Manhattan’s diverse architecture makes the city an ideal destination for design lovers. Everything from iconic skyscrapers to old-school brownstones to contemporary creations has a place here. In one day in Manhattan, you might encounter the turn-of-the-century landmarked building and “groundbreaking skyscraper” the Flatiron Building, a mid-19th-century bridge in Central Park, and medieval French cloisters at the Met Cloisters.
Among the city’s various structures are a few façades that you might find familiar. Manhattan is home to some of the world’s most globally recognized icons, including the Empire State Building, Rockefeller Center, Washington Square Arch, and Brooklyn Bridge. It should come as no surprise, then, that some of the city’s most Instagrammed sites are ones you’ve already seen.
It’s at popular landmarks like these where you’ll encounter another iconic aspect of New York City: its unique, bustling energy. While you can witness its glamorous chaos just about anywhere in the city, certain areas practically guarantee a meeting with the lively Manhattan of movies. At Grand Central Station, 750,000 people pass through every day to commute in and out of the city or, like you, to simply take in the surroundings. Meanwhile, at international tourist destination Times Square, tourists, street performers, and the occasional naked cowboy (look it up) crowd the city streets.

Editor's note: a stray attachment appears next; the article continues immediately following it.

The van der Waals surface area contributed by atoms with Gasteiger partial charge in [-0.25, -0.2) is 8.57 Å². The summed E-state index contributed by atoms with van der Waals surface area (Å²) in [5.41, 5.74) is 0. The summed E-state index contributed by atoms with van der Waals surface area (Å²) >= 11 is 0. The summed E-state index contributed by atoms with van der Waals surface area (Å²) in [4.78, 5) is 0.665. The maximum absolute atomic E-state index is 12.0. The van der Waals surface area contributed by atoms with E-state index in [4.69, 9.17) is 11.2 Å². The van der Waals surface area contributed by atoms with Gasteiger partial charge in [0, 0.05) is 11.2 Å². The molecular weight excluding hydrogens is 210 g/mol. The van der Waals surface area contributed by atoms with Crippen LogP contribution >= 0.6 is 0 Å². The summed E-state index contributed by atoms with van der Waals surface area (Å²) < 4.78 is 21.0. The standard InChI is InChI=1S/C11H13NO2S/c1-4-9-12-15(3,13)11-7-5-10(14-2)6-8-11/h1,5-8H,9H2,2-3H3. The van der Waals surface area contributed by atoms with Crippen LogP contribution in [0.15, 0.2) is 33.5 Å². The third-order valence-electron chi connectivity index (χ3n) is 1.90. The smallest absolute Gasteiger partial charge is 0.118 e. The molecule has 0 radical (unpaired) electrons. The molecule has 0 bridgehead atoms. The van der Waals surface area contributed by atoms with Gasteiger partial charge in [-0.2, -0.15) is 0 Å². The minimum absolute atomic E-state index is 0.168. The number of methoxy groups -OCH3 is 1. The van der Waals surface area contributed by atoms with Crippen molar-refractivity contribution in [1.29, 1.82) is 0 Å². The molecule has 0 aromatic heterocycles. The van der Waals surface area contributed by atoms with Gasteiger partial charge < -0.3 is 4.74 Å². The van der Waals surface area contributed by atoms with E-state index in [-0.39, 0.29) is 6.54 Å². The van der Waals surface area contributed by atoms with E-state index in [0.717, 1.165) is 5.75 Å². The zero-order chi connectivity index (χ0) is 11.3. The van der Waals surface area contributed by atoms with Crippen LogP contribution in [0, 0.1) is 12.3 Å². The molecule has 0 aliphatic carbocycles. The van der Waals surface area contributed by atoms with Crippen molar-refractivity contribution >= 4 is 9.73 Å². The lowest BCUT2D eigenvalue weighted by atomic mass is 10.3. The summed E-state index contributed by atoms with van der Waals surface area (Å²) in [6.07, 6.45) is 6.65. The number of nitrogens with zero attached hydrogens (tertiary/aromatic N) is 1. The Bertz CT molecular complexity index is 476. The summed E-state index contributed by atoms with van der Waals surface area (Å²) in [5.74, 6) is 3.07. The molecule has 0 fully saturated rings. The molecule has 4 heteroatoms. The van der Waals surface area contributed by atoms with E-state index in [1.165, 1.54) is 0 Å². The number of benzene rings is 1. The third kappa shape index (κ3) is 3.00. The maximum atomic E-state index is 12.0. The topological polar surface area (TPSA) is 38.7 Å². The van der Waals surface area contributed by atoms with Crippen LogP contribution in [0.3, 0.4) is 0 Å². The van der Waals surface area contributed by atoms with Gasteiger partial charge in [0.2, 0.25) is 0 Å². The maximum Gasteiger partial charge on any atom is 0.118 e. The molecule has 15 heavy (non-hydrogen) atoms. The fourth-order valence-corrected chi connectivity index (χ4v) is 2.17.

Speaking of Times Square, you’ll quickly learn some Manhattan attractions (“tourist traps”) are more popular than others. Museum Mile, a Fifth Avenue stretch that accommodates seven of the city’s major museums, hosts more than its fair share of shutterbugs and culture vultures. Further downtown, you’ll find an elevated oasis housing more plants than people at the High Line. Despite their selfie-stick-wielding slow walkers, these attractions (and the photo ops they provide) are worth braving the crowds for.
Once you’ve had your fill of tourist crowds (and that time will come), hunt down a hidden corner of Manhattan to enjoy some “locals only” sights. Thanks to camera-carrying New Yorkers, hitherto hidden areas of the city, such as the West Village and its charming Bank Street or Lower Manhattan’s Battery Park, are shared for all to see—and snap.